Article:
Few plants are actually resistant to insect problems, but you will find that many are resistant to common garden diseases. If you’ve grown your garden from seeds don’t save your seeds to use in another garden project.
This is because seeds can carry these illnesses. To reduce the risk of disease, you should work with dealers that are known for selling high-quality seeds that are not prone to diseases.
If you buy transplants, make sure that they are strong and healthy. If your plant appears to be young or old, or spindly and weak, then you may not want to try and transplant these plants as they may not survive through the transplant shock and can be more susceptible to certain pests.
A good strategy for warding off soil based diseases is to rotate the crops in you garden on a yearly basis. Alternating corn with other crops is a good system.
Following corn with cole crops such as broccoli, cabbage, and greens, cole crops with solanaceous crops such as potatoes, peppers, and tomatoes, and solanaceous crops with legumes such as beans or peas, then legumes with corn again, is an intelligent four year rotation plan that you might go with.
You can control pests by weeding volunteer plants from the soil, and keeping cull piles and debris from the crop out of the way. It is not a good practice to save plant residues for mulching as many pests are able to survive in the residue.
Better mulching choices include straw, leaves and materials that are not leftover from the garden. Mulch is useful for keeping the ground moist and preventing weeds, but it has one major drawback that you should keep in mind. Mulch can serve as a home for certain pests, which introduces them to your plants unseen.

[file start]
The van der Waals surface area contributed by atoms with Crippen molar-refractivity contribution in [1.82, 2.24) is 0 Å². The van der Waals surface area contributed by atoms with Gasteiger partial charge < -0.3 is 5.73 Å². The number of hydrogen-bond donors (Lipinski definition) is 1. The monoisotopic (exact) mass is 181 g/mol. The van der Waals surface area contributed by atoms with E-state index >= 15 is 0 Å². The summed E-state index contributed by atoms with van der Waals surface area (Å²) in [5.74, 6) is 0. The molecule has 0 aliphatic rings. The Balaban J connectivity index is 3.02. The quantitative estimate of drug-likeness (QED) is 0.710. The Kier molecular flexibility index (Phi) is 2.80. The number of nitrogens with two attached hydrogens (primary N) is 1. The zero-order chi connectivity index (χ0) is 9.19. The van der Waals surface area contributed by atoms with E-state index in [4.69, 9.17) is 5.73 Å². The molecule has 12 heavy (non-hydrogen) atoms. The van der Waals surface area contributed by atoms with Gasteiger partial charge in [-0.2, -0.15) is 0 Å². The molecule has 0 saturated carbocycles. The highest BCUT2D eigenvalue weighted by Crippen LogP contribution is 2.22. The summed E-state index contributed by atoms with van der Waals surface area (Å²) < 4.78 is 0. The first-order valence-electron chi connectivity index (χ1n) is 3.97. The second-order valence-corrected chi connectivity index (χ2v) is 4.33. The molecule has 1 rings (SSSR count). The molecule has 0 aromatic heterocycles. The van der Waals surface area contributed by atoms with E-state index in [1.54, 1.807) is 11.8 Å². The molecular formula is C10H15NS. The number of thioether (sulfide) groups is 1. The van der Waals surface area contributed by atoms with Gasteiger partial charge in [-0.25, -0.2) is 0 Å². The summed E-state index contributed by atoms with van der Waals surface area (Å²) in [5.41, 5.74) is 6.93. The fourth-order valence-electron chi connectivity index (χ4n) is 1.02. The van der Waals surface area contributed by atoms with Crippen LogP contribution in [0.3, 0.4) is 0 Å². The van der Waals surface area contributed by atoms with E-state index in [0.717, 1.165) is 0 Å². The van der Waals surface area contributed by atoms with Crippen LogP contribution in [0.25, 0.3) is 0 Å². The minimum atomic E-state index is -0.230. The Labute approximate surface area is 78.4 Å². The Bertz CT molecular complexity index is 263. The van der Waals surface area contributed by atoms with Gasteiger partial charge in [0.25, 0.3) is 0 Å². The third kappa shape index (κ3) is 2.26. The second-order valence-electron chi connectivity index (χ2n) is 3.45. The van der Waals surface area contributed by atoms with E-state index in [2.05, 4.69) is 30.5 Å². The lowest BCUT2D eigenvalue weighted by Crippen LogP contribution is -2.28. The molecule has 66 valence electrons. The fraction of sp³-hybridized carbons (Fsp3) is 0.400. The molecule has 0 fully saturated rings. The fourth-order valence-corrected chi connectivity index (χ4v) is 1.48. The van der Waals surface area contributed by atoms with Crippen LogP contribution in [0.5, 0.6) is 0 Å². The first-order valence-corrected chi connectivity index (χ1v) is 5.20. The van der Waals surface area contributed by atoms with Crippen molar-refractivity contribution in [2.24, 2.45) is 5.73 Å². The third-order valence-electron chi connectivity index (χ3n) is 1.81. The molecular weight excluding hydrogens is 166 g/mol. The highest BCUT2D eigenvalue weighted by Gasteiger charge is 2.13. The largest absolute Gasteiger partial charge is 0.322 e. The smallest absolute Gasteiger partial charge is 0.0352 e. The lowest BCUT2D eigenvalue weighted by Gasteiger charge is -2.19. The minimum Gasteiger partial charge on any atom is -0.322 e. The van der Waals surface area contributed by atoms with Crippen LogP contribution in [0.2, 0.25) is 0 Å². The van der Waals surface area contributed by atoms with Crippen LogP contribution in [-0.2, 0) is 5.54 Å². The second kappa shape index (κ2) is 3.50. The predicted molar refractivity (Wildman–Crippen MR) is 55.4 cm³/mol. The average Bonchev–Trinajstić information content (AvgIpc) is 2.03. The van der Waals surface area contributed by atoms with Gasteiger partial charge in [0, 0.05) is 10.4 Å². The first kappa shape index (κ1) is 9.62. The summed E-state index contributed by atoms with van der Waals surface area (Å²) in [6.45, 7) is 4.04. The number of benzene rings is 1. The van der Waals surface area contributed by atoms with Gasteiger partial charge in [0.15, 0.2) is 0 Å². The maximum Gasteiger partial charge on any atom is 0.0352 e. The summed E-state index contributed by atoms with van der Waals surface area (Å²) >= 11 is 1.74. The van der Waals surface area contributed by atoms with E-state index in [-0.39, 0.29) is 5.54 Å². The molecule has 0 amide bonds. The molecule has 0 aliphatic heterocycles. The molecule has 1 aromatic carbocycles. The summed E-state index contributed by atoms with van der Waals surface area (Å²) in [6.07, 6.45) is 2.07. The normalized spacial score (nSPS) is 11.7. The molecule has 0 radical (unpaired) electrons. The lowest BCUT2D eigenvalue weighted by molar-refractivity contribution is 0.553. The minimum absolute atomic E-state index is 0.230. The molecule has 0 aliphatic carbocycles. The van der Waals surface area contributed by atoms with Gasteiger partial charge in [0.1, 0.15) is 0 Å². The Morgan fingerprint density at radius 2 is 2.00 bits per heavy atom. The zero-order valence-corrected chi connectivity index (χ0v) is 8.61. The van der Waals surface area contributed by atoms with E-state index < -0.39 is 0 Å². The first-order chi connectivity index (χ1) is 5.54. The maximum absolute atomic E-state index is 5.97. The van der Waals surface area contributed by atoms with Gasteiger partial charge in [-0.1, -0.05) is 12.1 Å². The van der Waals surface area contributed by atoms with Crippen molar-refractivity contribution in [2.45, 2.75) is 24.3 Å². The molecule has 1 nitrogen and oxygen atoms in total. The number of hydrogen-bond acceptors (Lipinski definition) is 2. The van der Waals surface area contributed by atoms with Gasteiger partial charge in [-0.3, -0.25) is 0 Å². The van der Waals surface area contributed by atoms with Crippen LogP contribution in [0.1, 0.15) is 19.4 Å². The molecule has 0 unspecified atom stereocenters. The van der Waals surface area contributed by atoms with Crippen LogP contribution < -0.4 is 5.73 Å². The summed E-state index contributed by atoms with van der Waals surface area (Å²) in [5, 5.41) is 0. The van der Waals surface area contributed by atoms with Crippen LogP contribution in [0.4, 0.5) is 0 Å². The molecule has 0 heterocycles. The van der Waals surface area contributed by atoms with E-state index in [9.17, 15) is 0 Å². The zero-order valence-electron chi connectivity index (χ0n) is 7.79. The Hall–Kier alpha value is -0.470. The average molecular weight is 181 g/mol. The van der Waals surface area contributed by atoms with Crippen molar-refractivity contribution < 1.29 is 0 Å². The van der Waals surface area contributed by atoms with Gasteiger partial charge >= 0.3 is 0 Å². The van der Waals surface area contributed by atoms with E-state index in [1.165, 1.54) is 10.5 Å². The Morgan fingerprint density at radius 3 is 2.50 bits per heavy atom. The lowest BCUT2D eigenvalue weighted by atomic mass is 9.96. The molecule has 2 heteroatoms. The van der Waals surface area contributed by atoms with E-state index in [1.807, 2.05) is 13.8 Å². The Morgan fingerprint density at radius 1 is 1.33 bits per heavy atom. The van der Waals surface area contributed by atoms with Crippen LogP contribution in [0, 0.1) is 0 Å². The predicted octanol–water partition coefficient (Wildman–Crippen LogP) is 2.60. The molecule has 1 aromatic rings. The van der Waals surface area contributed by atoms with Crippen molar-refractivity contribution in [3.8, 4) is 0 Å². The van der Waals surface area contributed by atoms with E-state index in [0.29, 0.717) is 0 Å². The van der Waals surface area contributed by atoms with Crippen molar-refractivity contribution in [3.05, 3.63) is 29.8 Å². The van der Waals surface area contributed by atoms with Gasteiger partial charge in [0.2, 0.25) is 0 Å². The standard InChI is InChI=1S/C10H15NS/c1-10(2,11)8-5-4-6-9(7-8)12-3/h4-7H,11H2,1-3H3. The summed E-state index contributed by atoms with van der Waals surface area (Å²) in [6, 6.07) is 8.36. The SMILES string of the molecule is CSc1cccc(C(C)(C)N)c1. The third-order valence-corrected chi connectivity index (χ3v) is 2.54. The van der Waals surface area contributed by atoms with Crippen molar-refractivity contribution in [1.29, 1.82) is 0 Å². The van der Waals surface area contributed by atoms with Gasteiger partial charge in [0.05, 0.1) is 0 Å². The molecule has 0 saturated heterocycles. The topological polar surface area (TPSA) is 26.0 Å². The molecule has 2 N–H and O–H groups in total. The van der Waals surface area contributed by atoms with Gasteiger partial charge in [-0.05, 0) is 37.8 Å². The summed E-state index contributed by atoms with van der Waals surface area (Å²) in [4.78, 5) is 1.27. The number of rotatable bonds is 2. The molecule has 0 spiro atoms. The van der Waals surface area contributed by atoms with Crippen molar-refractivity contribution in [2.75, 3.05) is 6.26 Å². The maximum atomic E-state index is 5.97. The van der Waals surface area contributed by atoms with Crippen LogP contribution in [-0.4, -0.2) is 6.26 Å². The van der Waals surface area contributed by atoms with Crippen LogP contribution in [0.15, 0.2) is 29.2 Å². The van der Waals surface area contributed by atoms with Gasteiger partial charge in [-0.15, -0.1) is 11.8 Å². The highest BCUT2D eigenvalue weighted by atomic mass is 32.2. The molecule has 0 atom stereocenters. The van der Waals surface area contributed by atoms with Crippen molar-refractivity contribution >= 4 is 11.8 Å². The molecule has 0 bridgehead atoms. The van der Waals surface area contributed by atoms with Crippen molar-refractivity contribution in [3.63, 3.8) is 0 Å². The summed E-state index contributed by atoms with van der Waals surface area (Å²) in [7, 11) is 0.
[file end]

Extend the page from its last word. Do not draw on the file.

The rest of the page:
Good sanitation will also keep your vegetable garden disease free. Before any intricate cultivation or transplants make sure that you wash your hands and your tools thoroughly with soap. Believe it or not, gardeners that use tobacco products need to wash their hands especially, because many plant viruses can be passed through tobacco to your garden.
Weeds can also provide a place for garden pests to survive and they can end up attacking your plants. Certain weeds exist that will actually attract the pests to your garden all by themselves, so keep weeds out of your garden and also away from the exterior of it as well.
There are many potentially nasty things that can dwell in weeds and damage your plants including aphids, beetles, leafhoppers, many other insects, nematodes, and mites. Keep your garden well weeded and make sure to clear away any Johnson Grass, it is a perennial weed which can often hide harmful pests.
A good tool to use to keep the pests at bay in the garden is moisture control. Water early in the day to help prevent diseases from setting in.
This one simple rule can help you avoid a host of problems. You will likely suffer from fungus in watering your plants at night, since fungus loves wet and warm environments; watering at night keeps the moisture on the plants for greater amounts of time.
You can erect a small shield around your transplants to keep any insect pests away from them. You only need a shield that goes into the ground a few inches.
Any material from cardboard to leftover roof shingles and empty milk jugs can be used for this. Those barriers will protect the young plants from grubs, cutworms, wireworms, and other destructive insects that feed at or below the surface of the soil.
Although you can introduce your own type of predator insect to destroy an existing problem, you should take care to avoid this practice if you are able. It’s much better to encourage natural predators, such as spiders, ground beetles, syrphid flies, lacewings, ladybugs, and praying mantises, to take up residence in the garden.
Pesticides are the last option you should go to if you are having a hard time removing a pest population from your garden by non-chemical means. Be sure to use any chemicals according to the directions on the label. When a label advises you to wait for a certain amount of time between treatments, you should follow this strictly, or else you may damage your garden.